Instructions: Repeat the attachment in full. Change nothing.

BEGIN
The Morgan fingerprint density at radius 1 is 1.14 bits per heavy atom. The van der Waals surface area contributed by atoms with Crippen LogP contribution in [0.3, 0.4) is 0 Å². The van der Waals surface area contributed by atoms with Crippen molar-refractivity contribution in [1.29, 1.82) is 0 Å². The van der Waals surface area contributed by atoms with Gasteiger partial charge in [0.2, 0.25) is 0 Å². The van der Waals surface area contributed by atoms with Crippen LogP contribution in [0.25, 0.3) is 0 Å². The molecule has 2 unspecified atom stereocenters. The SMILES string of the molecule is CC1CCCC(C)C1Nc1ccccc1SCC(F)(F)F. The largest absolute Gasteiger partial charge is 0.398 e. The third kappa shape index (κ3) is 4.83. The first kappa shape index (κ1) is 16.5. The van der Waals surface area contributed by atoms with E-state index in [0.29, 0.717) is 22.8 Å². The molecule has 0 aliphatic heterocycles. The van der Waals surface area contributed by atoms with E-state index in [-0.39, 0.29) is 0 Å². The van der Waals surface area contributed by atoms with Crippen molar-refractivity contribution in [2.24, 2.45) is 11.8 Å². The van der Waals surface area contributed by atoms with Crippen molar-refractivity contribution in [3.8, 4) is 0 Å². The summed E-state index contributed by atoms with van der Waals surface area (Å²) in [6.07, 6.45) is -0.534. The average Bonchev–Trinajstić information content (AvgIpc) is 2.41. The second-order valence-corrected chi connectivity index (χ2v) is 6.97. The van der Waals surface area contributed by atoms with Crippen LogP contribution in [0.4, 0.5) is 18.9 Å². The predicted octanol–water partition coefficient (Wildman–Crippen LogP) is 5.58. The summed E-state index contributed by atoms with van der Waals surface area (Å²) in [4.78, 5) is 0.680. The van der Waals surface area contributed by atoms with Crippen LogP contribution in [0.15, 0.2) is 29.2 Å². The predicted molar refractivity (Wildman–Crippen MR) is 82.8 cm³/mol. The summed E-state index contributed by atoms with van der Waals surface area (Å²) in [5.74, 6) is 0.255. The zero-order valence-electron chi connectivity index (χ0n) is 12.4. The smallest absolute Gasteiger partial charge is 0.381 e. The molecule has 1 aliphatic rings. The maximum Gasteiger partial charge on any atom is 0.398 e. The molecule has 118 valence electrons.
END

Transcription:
The Morgan fingerprint density at radius 1 is 1.14 bits per heavy atom. The van der Waals surface area contributed by atoms with Crippen LogP contribution in [0.3, 0.4) is 0 Å². The van der Waals surface area contributed by atoms with Crippen molar-refractivity contribution in [1.29, 1.82) is 0 Å². The van der Waals surface area contributed by atoms with Gasteiger partial charge in [0.2, 0.25) is 0 Å². The van der Waals surface area contributed by atoms with Crippen LogP contribution in [0.25, 0.3) is 0 Å². The molecule has 2 unspecified atom stereocenters. The SMILES string of the molecule is CC1CCCC(C)C1Nc1ccccc1SCC(F)(F)F. The largest absolute Gasteiger partial charge is 0.398 e. The third kappa shape index (κ3) is 4.83. The first kappa shape index (κ1) is 16.5. The van der Waals surface area contributed by atoms with E-state index in [0.29, 0.717) is 22.8 Å². The molecule has 0 aliphatic heterocycles. The van der Waals surface area contributed by atoms with E-state index in [-0.39, 0.29) is 0 Å². The van der Waals surface area contributed by atoms with Crippen molar-refractivity contribution in [2.24, 2.45) is 11.8 Å². The van der Waals surface area contributed by atoms with Crippen molar-refractivity contribution in [3.8, 4) is 0 Å². The summed E-state index contributed by atoms with van der Waals surface area (Å²) in [6.07, 6.45) is -0.534. The average Bonchev–Trinajstić information content (AvgIpc) is 2.41. The second-order valence-corrected chi connectivity index (χ2v) is 6.97. The van der Waals surface area contributed by atoms with Crippen LogP contribution in [0.4, 0.5) is 18.9 Å². The predicted octanol–water partition coefficient (Wildman–Crippen LogP) is 5.58. The summed E-state index contributed by atoms with van der Waals surface area (Å²) in [4.78, 5) is 0.680. The van der Waals surface area contributed by atoms with Crippen LogP contribution in [0.15, 0.2) is 29.2 Å². The predicted molar refractivity (Wildman–Crippen MR) is 82.8 cm³/mol. The summed E-state index contributed by atoms with van der Waals surface area (Å²) in [5.74, 6) is 0.255. The zero-order valence-electron chi connectivity index (χ0n) is 12.4. The smallest absolute Gasteiger partial charge is 0.381 e. The molecule has 1 aliphatic rings. The maximum Gasteiger partial charge on any atom is 0.398 e. The molecule has 118 valence electrons.